Rajul Vivek* Romesh SoniFaculty of Dental Sciences, Institute of Medical sciences, Banaras Hindu University, India
*Corresponding author: Rajul Vivek, Faculty of Dental Sciences, Institute of Medical sciences, Banaras Hindu University, India, E-mail: firstname.lastname@example.org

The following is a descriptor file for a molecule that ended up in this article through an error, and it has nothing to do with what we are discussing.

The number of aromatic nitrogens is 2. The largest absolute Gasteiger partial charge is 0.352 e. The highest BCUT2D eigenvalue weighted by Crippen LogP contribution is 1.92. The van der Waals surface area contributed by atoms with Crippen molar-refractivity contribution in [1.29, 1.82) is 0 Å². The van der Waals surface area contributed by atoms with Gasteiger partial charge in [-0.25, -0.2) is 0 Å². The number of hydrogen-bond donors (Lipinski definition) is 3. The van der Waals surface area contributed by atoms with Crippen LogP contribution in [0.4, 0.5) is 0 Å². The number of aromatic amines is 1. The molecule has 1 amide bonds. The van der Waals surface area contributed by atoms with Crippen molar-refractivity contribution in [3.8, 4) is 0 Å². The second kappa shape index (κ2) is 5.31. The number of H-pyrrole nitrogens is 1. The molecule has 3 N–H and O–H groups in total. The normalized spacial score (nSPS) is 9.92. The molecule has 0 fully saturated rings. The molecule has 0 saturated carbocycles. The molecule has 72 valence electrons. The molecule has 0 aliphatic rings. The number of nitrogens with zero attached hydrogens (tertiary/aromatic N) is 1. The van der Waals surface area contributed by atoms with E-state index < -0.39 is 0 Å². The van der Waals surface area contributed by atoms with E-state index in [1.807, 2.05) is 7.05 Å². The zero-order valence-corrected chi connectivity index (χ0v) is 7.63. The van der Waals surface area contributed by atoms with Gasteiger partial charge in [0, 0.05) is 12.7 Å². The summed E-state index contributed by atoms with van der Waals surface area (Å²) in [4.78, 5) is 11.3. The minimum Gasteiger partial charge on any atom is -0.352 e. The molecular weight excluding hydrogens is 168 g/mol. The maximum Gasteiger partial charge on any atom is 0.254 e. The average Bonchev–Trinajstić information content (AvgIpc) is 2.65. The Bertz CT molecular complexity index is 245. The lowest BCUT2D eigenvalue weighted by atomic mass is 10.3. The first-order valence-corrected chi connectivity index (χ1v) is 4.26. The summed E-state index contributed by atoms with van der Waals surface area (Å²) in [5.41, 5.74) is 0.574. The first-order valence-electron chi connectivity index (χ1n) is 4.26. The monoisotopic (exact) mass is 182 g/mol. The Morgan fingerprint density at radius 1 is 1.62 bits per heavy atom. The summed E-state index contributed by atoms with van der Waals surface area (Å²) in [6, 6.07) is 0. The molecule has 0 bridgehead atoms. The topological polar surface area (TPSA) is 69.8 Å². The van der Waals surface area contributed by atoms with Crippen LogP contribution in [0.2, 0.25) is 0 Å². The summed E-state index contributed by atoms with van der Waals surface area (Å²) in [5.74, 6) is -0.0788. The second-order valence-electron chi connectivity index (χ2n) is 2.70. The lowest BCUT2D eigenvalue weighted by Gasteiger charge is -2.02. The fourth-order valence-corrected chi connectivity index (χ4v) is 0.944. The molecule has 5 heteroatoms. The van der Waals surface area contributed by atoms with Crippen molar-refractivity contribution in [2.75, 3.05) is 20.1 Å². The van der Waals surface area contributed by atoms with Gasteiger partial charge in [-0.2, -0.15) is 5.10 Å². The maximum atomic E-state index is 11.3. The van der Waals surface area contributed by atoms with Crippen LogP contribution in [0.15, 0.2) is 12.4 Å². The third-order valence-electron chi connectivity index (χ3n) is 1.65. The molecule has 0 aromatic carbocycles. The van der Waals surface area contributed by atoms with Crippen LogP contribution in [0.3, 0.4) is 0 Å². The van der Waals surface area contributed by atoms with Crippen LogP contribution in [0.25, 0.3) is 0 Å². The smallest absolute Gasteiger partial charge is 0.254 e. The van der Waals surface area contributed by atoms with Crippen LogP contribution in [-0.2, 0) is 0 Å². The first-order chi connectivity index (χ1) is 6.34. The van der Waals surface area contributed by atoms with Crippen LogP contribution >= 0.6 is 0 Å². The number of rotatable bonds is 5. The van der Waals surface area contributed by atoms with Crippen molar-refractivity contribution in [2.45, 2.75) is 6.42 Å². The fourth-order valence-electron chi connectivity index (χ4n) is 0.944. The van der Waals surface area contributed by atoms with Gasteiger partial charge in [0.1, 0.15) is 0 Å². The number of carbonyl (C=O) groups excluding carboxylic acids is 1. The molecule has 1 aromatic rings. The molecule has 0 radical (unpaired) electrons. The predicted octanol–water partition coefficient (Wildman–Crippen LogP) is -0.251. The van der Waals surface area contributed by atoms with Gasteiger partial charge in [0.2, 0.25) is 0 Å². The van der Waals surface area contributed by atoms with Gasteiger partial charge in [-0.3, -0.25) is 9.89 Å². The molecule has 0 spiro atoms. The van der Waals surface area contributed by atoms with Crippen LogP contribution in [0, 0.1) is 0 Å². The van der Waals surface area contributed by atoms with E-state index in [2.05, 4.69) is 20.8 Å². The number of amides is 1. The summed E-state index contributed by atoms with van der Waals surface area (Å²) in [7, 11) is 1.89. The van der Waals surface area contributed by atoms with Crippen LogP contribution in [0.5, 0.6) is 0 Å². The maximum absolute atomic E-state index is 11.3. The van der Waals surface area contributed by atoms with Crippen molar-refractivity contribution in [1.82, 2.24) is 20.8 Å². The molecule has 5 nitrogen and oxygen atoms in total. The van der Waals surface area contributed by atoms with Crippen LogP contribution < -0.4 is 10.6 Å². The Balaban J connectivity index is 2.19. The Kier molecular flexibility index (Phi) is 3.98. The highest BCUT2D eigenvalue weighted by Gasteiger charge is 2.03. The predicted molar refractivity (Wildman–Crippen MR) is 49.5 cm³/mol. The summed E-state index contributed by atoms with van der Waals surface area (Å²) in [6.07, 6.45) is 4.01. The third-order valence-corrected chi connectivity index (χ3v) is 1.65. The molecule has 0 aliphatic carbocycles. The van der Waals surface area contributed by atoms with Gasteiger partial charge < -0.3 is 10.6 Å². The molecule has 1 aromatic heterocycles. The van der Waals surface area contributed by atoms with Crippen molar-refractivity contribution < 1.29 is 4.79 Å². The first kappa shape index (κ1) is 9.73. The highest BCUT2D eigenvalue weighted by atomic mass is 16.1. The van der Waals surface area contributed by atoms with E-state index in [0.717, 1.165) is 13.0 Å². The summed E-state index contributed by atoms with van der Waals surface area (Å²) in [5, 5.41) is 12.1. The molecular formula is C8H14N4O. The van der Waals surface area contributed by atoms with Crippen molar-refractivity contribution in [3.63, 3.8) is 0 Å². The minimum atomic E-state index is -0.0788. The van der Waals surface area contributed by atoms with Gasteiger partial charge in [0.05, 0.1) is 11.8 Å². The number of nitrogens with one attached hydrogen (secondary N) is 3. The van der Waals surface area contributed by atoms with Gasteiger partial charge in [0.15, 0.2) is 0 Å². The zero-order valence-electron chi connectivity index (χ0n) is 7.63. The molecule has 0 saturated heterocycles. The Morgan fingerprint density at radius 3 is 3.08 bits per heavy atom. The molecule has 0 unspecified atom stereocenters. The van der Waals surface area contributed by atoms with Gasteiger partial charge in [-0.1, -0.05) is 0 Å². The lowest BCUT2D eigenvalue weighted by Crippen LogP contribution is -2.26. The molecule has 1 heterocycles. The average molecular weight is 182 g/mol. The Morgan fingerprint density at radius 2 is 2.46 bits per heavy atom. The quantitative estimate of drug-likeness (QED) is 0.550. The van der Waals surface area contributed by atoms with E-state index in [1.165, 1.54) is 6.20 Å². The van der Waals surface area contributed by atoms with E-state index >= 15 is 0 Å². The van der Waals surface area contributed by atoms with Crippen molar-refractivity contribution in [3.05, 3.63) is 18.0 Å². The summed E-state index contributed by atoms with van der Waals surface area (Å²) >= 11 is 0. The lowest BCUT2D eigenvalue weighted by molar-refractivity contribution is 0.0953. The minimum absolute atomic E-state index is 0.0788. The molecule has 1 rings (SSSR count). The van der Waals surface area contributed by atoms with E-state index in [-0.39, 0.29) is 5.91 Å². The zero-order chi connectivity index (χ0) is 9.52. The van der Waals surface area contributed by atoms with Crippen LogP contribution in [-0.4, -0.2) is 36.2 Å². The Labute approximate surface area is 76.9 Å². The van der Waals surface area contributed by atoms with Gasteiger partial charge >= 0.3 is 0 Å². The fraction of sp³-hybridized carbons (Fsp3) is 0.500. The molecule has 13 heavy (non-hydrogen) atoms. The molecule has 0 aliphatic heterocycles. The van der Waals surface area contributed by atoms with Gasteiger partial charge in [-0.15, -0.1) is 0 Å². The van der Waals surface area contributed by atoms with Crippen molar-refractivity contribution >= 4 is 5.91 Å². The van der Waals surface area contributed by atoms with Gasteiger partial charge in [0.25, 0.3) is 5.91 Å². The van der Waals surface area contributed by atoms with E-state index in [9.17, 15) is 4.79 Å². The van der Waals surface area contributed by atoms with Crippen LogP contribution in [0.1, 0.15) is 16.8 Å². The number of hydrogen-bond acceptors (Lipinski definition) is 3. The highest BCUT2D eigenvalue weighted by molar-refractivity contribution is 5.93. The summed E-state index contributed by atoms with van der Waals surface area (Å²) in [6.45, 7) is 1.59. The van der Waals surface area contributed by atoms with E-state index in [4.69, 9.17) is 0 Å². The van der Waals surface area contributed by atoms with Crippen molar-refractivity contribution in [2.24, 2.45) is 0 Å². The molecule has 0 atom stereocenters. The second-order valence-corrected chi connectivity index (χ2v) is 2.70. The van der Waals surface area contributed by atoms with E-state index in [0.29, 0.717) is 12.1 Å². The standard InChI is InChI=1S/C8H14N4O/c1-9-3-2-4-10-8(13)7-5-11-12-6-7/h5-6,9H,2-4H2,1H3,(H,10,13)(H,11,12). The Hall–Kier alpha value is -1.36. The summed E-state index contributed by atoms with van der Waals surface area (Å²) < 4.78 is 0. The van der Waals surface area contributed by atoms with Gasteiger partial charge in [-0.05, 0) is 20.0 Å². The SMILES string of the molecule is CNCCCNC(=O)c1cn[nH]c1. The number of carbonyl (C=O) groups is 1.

The use of denture base resin has revolutionized the dental material sciences ever since their discovery. Many prostheses and implants made from polymers have been in use for the last three decades and there is a continuous search for more biocompatible and stronger polymer prosthetic materials. In this review, an attempt has been made to combine the material properties of the polymers used in denture dentistry, with emphasis on the most widely used poly methyl methacrylate resin (PMMA).This paper may be useful for material selection of polymers used for denture applications and may provide insight into the upcoming novel materials in denture dentistry. . PMMA resin continues to be the universal versatile polymer in denture dentistry.